When we were preparing for our sojourn in Australia, I found myself making lists of the things I wanted to see and do. Some were very touristy (Opera House, Australia Zoo, Great Ocean Road), some related to regular life (taste Vegemite, sample lots of different wines, watch Aussie rules football). And some were just a bit quirky. Among the latter was my desire to camp in an open field of red dirt.
Every Australian road movie I've ever seen has a scene where people pull out their bedroll in the middle of a dry red plain and sleep under the stars. We don't sleep under the stars in Canada -- the bugs eat you if you try, and there's almost always a heavy dew. But in the drier parts of Australia, apparently, there are no mosquitoes, it doesn't rain much, and there's little dew, so a tent becomes superfluous. Instead you roll out your sleeping bag and bed down. If you want something a little more enclosed, you use a swag (yep, like the one that jolly swagman had when he sat down beside the billabong).
We've done a lot of camping this year, most notably during our two week road trip to the north where we camped every night, but almost all of our trips have been along the coast, where a tent is desireable. So far I've not slept under the stars. But I did manage to get a night sleeping in a red earth plain.
It was at a spot called Inott Hot Springs. We had been travelling across a farming region known as the Atherton Tablelands, and were looking at a place to stop for the night. Sharon was browsing through a directory of caravan parks while I drove. "Hey," she said. "This one says they have hot springs. Six of them." She glanced at the address and then at the map. "It's a bit out of our way, but what do you think?"
"Sounds good to me," I said. Sharon called the campground on the mobile to reserve a spot for the night. She had an odd look on her face when she hung up.
"They said you don't reserve a spot," she said. "You just show up."
"Could be interesting," I said.
The Kennedy Highway is Qld Highway 1, which begins in Cairns and runs south and west until... well, until you get farther west than any sane person would really want to go. We were only a couple of hours from the coast, but we soon began to feel like we were getting near to the black stump. The land got flatter and drier, and soon we started to see massive termite mounds in the fields. Then we saw a warning sign: watch for stock on the road. No fences. In other words, the cows here just roam free because there's so little traffic and so few cows that it's not worth the hassle of fencing them in.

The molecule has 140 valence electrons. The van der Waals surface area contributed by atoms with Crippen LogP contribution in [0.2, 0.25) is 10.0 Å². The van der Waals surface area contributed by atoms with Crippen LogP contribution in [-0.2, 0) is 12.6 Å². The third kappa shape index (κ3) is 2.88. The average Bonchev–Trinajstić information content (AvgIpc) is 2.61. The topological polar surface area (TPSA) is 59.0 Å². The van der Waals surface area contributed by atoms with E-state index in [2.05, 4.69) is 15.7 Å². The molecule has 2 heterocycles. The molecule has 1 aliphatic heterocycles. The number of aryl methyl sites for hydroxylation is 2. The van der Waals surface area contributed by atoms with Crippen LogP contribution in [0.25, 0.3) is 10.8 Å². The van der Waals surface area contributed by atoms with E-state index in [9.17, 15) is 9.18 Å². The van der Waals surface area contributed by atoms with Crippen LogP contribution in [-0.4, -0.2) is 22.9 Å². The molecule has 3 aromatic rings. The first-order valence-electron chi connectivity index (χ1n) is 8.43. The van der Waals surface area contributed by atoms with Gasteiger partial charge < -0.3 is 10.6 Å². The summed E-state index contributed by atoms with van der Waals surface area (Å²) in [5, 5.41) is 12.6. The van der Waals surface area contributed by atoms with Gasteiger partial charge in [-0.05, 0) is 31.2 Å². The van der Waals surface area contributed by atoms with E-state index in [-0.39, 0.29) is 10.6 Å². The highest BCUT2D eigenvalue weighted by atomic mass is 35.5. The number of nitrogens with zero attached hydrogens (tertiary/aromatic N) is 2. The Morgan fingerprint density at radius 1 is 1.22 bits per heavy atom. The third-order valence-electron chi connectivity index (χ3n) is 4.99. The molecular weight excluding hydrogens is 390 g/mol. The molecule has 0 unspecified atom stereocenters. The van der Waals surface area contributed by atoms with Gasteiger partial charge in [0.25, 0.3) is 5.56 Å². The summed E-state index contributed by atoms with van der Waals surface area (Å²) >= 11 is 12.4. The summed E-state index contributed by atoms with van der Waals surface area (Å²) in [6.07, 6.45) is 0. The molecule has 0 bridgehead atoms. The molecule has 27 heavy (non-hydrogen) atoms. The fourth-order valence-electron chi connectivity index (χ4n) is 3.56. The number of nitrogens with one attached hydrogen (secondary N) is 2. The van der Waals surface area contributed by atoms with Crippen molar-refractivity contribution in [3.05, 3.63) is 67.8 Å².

It was getting late when we arrived at Innot Hot Springs Holiday Village, and the owners were just sitting down to enjoy a beer. "Campsites are over there," they said, waving vaguely to the west. "Just pick a spot and we'll settle up in the morning."
The campground consisted of a few fenced acres of dirt -- dirt that was, if not "red centre" dirt, at least sufficiently russet to make me feel very happy with our decision. A couple of block buildings housed a camp kitchen and toilets. There was a small motel, and at the centre of it was a fenced area that contained the swimming pools. There were six of them in all, ranging from 20 to 43 degrees -- the three warmest ones were enclosed, with signs stating that children under 15 weren't permitted in.
We quickly pitched the tent and hit the pools. The water had a powerful mineral scent -- sulphur among others -- but it was relaxing. In one of the pools we chatted with a woman from Townsville, who said she used to be a dancer. She said she comes to the springs every 8 to 9 months to soak, whenever her body starts to feel a bit stiff and sore.
Whether it was the mineral water, the hot water, or the stillness of the outback, that night we all slept more soundly than we had in weeks. I was sorely tempted to pull my bedroll out of the tent and sleep under the stars, but decided I would pass on that experience until I had a chance to discuss it with a knowledgeable Aussie. To be honest I was just a bit afraid of what sort of critters might come visiting in the night.
The next morning I awoke early, about 5, and slipped out of the tent. In the distance I could see steam rising in the early morning air, so I grabbed the camera and went to investigate. It turned out to be the creek where the hot springs bubble up, 72 degree water that comes up from the ground, hot enough to make tea if you don't mind sulphrous tea. Upstream from the spring, the water is 18 or 20 degrees. Immediately downstream it's too hot to stand in. Even the sand is hot.
Apparently there have been hotels and baths on this site for a century or more. These days there are two -- the caravan park and motel on one side of the creek, and a motel and pub on the other. Other than that, there's nothing for miles but reddish dirt, termite mounds, gum trees and, apparently, some thin and hungry cows. Someone told us the caravan park is for sale, asking price somewhere over $3 million.
Seeing hot springs wasn't part of my plan for Australia. But camping in a field of red dirt... Check that one off the list.
Photos are here.